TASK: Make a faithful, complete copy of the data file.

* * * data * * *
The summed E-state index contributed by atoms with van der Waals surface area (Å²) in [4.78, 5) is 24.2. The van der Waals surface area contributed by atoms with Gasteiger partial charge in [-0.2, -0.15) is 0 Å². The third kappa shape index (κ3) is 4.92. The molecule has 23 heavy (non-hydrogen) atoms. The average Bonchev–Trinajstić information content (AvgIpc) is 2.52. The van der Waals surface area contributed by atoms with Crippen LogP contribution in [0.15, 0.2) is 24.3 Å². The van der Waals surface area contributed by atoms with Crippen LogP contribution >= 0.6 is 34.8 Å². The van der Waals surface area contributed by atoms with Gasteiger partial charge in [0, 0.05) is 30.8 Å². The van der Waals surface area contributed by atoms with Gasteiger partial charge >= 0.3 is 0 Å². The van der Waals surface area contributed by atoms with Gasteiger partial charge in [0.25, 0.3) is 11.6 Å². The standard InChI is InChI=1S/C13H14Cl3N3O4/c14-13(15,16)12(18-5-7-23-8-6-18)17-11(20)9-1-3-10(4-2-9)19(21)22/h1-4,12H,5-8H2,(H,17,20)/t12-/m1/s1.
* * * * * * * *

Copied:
The summed E-state index contributed by atoms with van der Waals surface area (Å²) in [4.78, 5) is 24.2. The van der Waals surface area contributed by atoms with Gasteiger partial charge in [-0.2, -0.15) is 0 Å². The third kappa shape index (κ3) is 4.92. The molecule has 23 heavy (non-hydrogen) atoms. The average Bonchev–Trinajstić information content (AvgIpc) is 2.52. The van der Waals surface area contributed by atoms with Crippen LogP contribution in [0.15, 0.2) is 24.3 Å². The van der Waals surface area contributed by atoms with Crippen LogP contribution >= 0.6 is 34.8 Å². The van der Waals surface area contributed by atoms with Gasteiger partial charge in [0, 0.05) is 30.8 Å². The van der Waals surface area contributed by atoms with Gasteiger partial charge >= 0.3 is 0 Å². The van der Waals surface area contributed by atoms with Gasteiger partial charge in [0.25, 0.3) is 11.6 Å². The standard InChI is InChI=1S/C13H14Cl3N3O4/c14-13(15,16)12(18-5-7-23-8-6-18)17-11(20)9-1-3-10(4-2-9)19(21)22/h1-4,12H,5-8H2,(H,17,20)/t12-/m1/s1.